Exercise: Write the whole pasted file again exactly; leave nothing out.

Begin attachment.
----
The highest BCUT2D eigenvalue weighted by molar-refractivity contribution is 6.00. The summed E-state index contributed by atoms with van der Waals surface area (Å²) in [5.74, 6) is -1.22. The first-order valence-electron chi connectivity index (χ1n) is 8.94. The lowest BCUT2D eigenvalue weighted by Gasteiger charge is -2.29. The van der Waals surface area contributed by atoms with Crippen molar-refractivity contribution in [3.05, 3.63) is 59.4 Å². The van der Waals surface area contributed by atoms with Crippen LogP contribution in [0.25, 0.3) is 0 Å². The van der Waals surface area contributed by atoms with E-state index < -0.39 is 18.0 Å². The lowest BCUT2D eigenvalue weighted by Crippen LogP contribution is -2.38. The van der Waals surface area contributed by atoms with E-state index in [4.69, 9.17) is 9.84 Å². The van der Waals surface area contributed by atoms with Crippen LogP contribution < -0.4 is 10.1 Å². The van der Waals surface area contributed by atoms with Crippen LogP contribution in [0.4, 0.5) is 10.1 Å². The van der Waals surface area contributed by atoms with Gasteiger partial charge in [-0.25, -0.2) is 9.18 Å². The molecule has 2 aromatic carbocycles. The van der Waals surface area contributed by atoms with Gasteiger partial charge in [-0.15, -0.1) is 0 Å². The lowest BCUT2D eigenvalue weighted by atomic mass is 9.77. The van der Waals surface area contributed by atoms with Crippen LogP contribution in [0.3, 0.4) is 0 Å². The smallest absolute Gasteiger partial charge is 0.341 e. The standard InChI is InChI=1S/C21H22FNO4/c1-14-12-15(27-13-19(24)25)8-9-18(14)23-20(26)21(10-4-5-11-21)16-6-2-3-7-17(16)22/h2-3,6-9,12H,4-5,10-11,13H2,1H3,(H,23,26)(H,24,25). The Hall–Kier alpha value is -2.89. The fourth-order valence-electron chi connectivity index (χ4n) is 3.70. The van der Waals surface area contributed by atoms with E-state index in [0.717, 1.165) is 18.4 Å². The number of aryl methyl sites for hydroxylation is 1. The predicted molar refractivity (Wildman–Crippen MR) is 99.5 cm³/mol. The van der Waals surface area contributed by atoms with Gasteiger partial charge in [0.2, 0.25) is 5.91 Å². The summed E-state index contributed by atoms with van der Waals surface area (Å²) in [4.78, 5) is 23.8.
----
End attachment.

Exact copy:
The highest BCUT2D eigenvalue weighted by molar-refractivity contribution is 6.00. The summed E-state index contributed by atoms with van der Waals surface area (Å²) in [5.74, 6) is -1.22. The first-order valence-electron chi connectivity index (χ1n) is 8.94. The lowest BCUT2D eigenvalue weighted by Gasteiger charge is -2.29. The van der Waals surface area contributed by atoms with Crippen molar-refractivity contribution in [3.05, 3.63) is 59.4 Å². The van der Waals surface area contributed by atoms with Crippen LogP contribution in [0.25, 0.3) is 0 Å². The van der Waals surface area contributed by atoms with E-state index < -0.39 is 18.0 Å². The lowest BCUT2D eigenvalue weighted by Crippen LogP contribution is -2.38. The van der Waals surface area contributed by atoms with E-state index in [4.69, 9.17) is 9.84 Å². The van der Waals surface area contributed by atoms with Crippen LogP contribution < -0.4 is 10.1 Å². The van der Waals surface area contributed by atoms with Crippen LogP contribution in [0.4, 0.5) is 10.1 Å². The van der Waals surface area contributed by atoms with Gasteiger partial charge in [-0.25, -0.2) is 9.18 Å². The molecule has 2 aromatic carbocycles. The van der Waals surface area contributed by atoms with Gasteiger partial charge in [-0.15, -0.1) is 0 Å². The lowest BCUT2D eigenvalue weighted by atomic mass is 9.77. The van der Waals surface area contributed by atoms with Crippen LogP contribution in [0.3, 0.4) is 0 Å². The smallest absolute Gasteiger partial charge is 0.341 e. The standard InChI is InChI=1S/C21H22FNO4/c1-14-12-15(27-13-19(24)25)8-9-18(14)23-20(26)21(10-4-5-11-21)16-6-2-3-7-17(16)22/h2-3,6-9,12H,4-5,10-11,13H2,1H3,(H,23,26)(H,24,25). The Hall–Kier alpha value is -2.89. The fourth-order valence-electron chi connectivity index (χ4n) is 3.70. The van der Waals surface area contributed by atoms with E-state index in [0.717, 1.165) is 18.4 Å². The number of aryl methyl sites for hydroxylation is 1. The predicted molar refractivity (Wildman–Crippen MR) is 99.5 cm³/mol. The van der Waals surface area contributed by atoms with Gasteiger partial charge in [0.2, 0.25) is 5.91 Å². The summed E-state index contributed by atoms with van der Waals surface area (Å²) in [4.78, 5) is 23.8.